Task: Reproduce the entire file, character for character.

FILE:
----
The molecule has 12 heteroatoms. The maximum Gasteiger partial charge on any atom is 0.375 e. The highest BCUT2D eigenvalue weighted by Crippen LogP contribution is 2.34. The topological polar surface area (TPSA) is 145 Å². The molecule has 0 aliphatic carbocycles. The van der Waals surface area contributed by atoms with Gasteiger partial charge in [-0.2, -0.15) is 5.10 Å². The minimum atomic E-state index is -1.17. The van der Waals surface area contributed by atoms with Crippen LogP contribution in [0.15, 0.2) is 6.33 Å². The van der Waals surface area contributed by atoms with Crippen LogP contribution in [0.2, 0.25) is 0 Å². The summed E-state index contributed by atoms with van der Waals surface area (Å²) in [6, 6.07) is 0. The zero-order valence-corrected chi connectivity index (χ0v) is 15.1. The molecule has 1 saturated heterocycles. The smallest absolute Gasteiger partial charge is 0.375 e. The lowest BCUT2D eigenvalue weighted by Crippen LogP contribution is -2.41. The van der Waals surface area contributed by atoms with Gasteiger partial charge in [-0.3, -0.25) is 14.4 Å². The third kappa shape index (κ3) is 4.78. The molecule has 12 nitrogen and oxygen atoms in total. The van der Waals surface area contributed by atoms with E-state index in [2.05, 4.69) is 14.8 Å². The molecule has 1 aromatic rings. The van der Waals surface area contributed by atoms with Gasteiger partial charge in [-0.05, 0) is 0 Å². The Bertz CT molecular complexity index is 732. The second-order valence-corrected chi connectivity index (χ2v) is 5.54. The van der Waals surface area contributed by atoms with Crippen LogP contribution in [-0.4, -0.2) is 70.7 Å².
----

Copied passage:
The molecule has 12 heteroatoms. The maximum Gasteiger partial charge on any atom is 0.375 e. The highest BCUT2D eigenvalue weighted by Crippen LogP contribution is 2.34. The topological polar surface area (TPSA) is 145 Å². The molecule has 0 aliphatic carbocycles. The van der Waals surface area contributed by atoms with Gasteiger partial charge in [-0.2, -0.15) is 5.10 Å². The minimum atomic E-state index is -1.17. The van der Waals surface area contributed by atoms with Crippen LogP contribution in [0.15, 0.2) is 6.33 Å². The van der Waals surface area contributed by atoms with Crippen LogP contribution in [0.2, 0.25) is 0 Å². The summed E-state index contributed by atoms with van der Waals surface area (Å²) in [6, 6.07) is 0. The zero-order valence-corrected chi connectivity index (χ0v) is 15.1. The molecule has 1 saturated heterocycles. The smallest absolute Gasteiger partial charge is 0.375 e. The lowest BCUT2D eigenvalue weighted by Crippen LogP contribution is -2.41. The van der Waals surface area contributed by atoms with Gasteiger partial charge in [-0.3, -0.25) is 14.4 Å². The third kappa shape index (κ3) is 4.78. The molecule has 12 nitrogen and oxygen atoms in total. The van der Waals surface area contributed by atoms with E-state index in [2.05, 4.69) is 14.8 Å². The molecule has 1 aromatic rings. The van der Waals surface area contributed by atoms with Gasteiger partial charge in [-0.05, 0) is 0 Å². The Bertz CT molecular complexity index is 732. The second-order valence-corrected chi connectivity index (χ2v) is 5.54. The van der Waals surface area contributed by atoms with Crippen LogP contribution in [-0.4, -0.2) is 70.7 Å².